Tuesday, November 3, 2009

Cage Fighting Mama

I read a great little inspiring article about a heavyweight cage fighter down on his luck. Patrick Berry was living on rice and ketchup before the cage fight that landed him a $120,000 prize. He credits his win to in no small part his being “hungry” –figuratively and literally. So, this got me thinking. I’m betting every motivated mother has a short list (ok, maybe a long one) of people they would love to beat the crap out of for a nice cash infusion. There’s the brat who told my son his cold sore made him look like a leper --that brought him to tears. There’s the parent who told my verbally advanced child that he was a bad influence on her pristine kid. There’s the “concerned” neighbor who called Animal Control when my dog jumped the fence. Not to mention the soccer coach who ostracized my son Ryan and made him feel like a total loser for the soccer season. In fact, I’d do the Knockout of the Night for free when it comes to Ryan’s soccer “coach.”

I put the word coach in quotes because this guy doesn’t deserve the title. He’s just a bad one-time bully. We put Ryan in a recreation league so he could have some fun and get some exercise. We had no Beckham-like illusions (I’m as likely to look like Victoria Beckham as Ryan is to play soccer like her hubby.) The first day of practice we had a bad feeling. The coach, who was no more than 25, decided to start things off with a nice game of keep away --him against all the kids. He whooped their 9-year old butts and clearly felt the better man for it. He followed that up with a nice race around the field so he could see who his fastest runners were, separating the men from the boys right off the bat. So much for teamwork; it was downhill from there. And Ryan hated it. So after way too many tears and being convinced that the experience was not an overall positive one, we pulled Ryan from soccer. The “coach” caught wind of our decision and sent me an email.

From: K (Asshole Coach Name Withheld)

Sent: Wednesday, October 28, 2009 6:52 PM

To: ellenpifer@comcast.net

Subject: Ryan

Hello Ellen,
May I ask why you pulled Ryan from soccer? Anytime a boy quits I wonder what I could have done to make it a better experience for him. Is there anything you could suggest to either myself or my co-coach in the future?

Thanks and Best wishes,

K (aka Asshole Coach Name Withheld)

So, I wrote back and I was very careful to NOT point fingers or give ANY constructive criticism because my instincts told me his request was like his coaching –insincere.

From: ellenpifer@comcast.net

To: (Asshole Coach Name Withheld)

Subject: RE: Ryan
Date: Tue, 3 Nov 2009 08:36:12 -0800

To be honest, Ryan's experience has not be a positive one. This was not his first soccer experience. He participated in a league back in Philly and then in the department of recreation league here in Los Gatos. Both these experiences were good ones and Ryan was a contributing member of the team. But for some reason, Ryan really never felt a part of your team. He seemed to have a hard time understanding the various positions and where he should be playing. While other kids seemed to aggressively attack the ball, Ryan avoided it. We tried to encourage him and assure him the game was for exercise and fun. It was more about working as a team than winning. But, that wasn't the message he was getting. And when he would run off the field he would ask us hoping it was almost over "How much longer?" When we would tell him its time for practice he would give us a hard time about going. He didn't connect with any of the other kids. Altogether, it just has not been a positive experience for our son. Ironically, he really enjoys playing soccer with his Dad and brothers. We signed him up to help him build confidence and we are pulling him out because it’s doing just the opposite.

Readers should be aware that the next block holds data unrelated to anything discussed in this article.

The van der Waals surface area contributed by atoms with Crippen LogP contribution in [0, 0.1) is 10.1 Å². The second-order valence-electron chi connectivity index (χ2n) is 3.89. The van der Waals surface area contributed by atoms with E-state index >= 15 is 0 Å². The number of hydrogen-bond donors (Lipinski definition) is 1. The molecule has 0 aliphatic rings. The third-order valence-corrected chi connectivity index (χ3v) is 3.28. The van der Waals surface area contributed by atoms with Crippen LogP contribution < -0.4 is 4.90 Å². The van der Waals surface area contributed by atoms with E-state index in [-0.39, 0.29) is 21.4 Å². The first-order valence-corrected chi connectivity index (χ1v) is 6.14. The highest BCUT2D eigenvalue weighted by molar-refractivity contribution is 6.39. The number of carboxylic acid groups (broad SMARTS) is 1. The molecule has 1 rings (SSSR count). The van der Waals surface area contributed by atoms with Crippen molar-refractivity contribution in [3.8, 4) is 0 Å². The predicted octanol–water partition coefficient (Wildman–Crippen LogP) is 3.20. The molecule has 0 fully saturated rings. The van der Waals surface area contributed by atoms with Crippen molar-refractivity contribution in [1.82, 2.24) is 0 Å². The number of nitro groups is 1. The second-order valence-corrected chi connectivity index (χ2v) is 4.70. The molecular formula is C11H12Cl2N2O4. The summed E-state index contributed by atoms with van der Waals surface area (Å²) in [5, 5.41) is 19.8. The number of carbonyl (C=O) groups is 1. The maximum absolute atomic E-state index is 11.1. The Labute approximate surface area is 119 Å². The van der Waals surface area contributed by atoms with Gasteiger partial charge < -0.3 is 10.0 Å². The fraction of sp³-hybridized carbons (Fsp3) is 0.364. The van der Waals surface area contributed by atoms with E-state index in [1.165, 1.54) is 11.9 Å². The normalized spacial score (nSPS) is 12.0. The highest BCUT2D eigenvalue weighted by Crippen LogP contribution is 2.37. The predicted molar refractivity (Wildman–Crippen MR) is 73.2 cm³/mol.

And HERE is what I got in response.

From: (Asshole Coach Name Withheld)

Sent: Tuesday, November 03, 2009 10:27 AM

To: ellenpifer@comcast.net

Subject: RE: Ryan

Ellen it seems all of your main concersn could have been simply addressed by bringing Ryan to practice with a good attitude. To be totally honest I did not appreciate the way your husband or you treated us and the fact that you held Ryan out of practices is the reason he never felt part of the team. Those kids spent three days a week with each other and grew together. You can't just show up on game day and expect magic to happen. I could go on, but in the future bring your kid to practice and put a smile on your face. The season isn't over, the next 2 weeks as a reward to the kids we are playing any game they want to play. Ryan is still welcome, but don't even attempt to show up to another game without bringing him to practice first.

Parenting often feels like Cage Fighting. Many days we are locked in the cage and left to use everything at our disposal to fight for our kids. We kick, punch, choke, bite and use every tool at our disposal to get them a good education, have them treated lovingly, ensure they feel good about themselves and grow into well adjusted, happy, adults. Some days it feels like a team effort but other days you really feel like the odds are against you. And those days, it sure would be nice to beat the crap out of someone and get $120,000 for it!

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